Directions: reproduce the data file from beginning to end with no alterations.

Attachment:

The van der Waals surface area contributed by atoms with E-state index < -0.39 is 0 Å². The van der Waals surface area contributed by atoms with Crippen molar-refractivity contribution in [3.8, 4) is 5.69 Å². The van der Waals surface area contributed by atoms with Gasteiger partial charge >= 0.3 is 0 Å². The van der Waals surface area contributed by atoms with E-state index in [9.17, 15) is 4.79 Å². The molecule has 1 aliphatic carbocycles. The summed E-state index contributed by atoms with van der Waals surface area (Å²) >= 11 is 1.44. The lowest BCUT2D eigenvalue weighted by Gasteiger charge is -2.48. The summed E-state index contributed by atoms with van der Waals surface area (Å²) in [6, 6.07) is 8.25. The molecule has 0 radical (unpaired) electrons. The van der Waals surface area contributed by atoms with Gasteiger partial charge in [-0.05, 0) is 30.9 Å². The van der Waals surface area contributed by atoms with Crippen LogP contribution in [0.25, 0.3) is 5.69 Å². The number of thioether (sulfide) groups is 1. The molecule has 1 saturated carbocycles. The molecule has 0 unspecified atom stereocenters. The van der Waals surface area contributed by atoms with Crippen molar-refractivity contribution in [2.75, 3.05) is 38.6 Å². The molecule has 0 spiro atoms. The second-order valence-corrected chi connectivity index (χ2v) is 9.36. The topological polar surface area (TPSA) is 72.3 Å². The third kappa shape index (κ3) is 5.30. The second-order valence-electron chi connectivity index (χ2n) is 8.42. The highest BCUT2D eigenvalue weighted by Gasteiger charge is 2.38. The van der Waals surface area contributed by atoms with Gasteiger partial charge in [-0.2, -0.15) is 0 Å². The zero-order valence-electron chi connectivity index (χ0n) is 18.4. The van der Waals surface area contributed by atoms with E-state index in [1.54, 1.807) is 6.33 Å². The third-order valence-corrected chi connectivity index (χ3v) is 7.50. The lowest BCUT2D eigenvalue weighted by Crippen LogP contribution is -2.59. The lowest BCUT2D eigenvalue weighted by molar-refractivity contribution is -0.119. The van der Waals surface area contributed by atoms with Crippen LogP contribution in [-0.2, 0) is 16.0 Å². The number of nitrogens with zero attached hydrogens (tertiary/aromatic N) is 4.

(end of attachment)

The van der Waals surface area contributed by atoms with E-state index < -0.39 is 0 Å². The van der Waals surface area contributed by atoms with Crippen molar-refractivity contribution in [3.8, 4) is 5.69 Å². The van der Waals surface area contributed by atoms with Gasteiger partial charge >= 0.3 is 0 Å². The van der Waals surface area contributed by atoms with E-state index in [9.17, 15) is 4.79 Å². The molecule has 1 aliphatic carbocycles. The summed E-state index contributed by atoms with van der Waals surface area (Å²) >= 11 is 1.44. The lowest BCUT2D eigenvalue weighted by Gasteiger charge is -2.48. The summed E-state index contributed by atoms with van der Waals surface area (Å²) in [6, 6.07) is 8.25. The molecule has 0 radical (unpaired) electrons. The van der Waals surface area contributed by atoms with Gasteiger partial charge in [-0.05, 0) is 30.9 Å². The van der Waals surface area contributed by atoms with Crippen LogP contribution in [0.25, 0.3) is 5.69 Å². The number of thioether (sulfide) groups is 1. The molecule has 1 saturated carbocycles. The molecule has 0 unspecified atom stereocenters. The van der Waals surface area contributed by atoms with Crippen molar-refractivity contribution in [2.75, 3.05) is 38.6 Å². The molecule has 0 spiro atoms. The second-order valence-corrected chi connectivity index (χ2v) is 9.36. The topological polar surface area (TPSA) is 72.3 Å². The third kappa shape index (κ3) is 5.30. The second-order valence-electron chi connectivity index (χ2n) is 8.42. The highest BCUT2D eigenvalue weighted by Gasteiger charge is 2.38. The van der Waals surface area contributed by atoms with Gasteiger partial charge in [-0.2, -0.15) is 0 Å². The zero-order valence-electron chi connectivity index (χ0n) is 18.4. The van der Waals surface area contributed by atoms with E-state index in [1.54, 1.807) is 6.33 Å². The third-order valence-corrected chi connectivity index (χ3v) is 7.50. The lowest BCUT2D eigenvalue weighted by Crippen LogP contribution is -2.59. The lowest BCUT2D eigenvalue weighted by molar-refractivity contribution is -0.119. The van der Waals surface area contributed by atoms with Crippen LogP contribution in [-0.2, 0) is 16.0 Å². The number of nitrogens with zero attached hydrogens (tertiary/aromatic N) is 4.